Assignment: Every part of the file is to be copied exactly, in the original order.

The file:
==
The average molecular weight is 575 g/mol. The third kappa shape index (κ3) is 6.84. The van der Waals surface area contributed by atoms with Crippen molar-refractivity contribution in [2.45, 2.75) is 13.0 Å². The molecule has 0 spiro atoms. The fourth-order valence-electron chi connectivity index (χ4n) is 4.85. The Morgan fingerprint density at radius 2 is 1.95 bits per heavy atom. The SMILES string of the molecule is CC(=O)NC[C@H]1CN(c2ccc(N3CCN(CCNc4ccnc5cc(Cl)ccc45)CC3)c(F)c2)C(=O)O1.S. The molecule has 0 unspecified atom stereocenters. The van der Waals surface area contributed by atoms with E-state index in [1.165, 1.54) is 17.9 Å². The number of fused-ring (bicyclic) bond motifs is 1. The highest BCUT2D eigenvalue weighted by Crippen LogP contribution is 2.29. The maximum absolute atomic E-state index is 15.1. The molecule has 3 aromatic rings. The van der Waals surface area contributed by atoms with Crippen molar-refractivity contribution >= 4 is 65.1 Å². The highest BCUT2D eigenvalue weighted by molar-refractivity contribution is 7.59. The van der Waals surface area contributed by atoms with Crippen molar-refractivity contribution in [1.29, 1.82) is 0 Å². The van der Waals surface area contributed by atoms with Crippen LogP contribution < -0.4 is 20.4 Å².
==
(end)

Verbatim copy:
The average molecular weight is 575 g/mol. The third kappa shape index (κ3) is 6.84. The van der Waals surface area contributed by atoms with Crippen molar-refractivity contribution in [2.45, 2.75) is 13.0 Å². The molecule has 0 spiro atoms. The fourth-order valence-electron chi connectivity index (χ4n) is 4.85. The Morgan fingerprint density at radius 2 is 1.95 bits per heavy atom. The SMILES string of the molecule is CC(=O)NC[C@H]1CN(c2ccc(N3CCN(CCNc4ccnc5cc(Cl)ccc45)CC3)c(F)c2)C(=O)O1.S. The molecule has 0 unspecified atom stereocenters. The van der Waals surface area contributed by atoms with E-state index in [1.165, 1.54) is 17.9 Å². The number of fused-ring (bicyclic) bond motifs is 1. The highest BCUT2D eigenvalue weighted by Crippen LogP contribution is 2.29. The maximum absolute atomic E-state index is 15.1. The molecule has 3 aromatic rings. The van der Waals surface area contributed by atoms with Crippen molar-refractivity contribution >= 4 is 65.1 Å². The highest BCUT2D eigenvalue weighted by molar-refractivity contribution is 7.59. The van der Waals surface area contributed by atoms with Crippen molar-refractivity contribution in [1.29, 1.82) is 0 Å². The van der Waals surface area contributed by atoms with Crippen LogP contribution < -0.4 is 20.4 Å².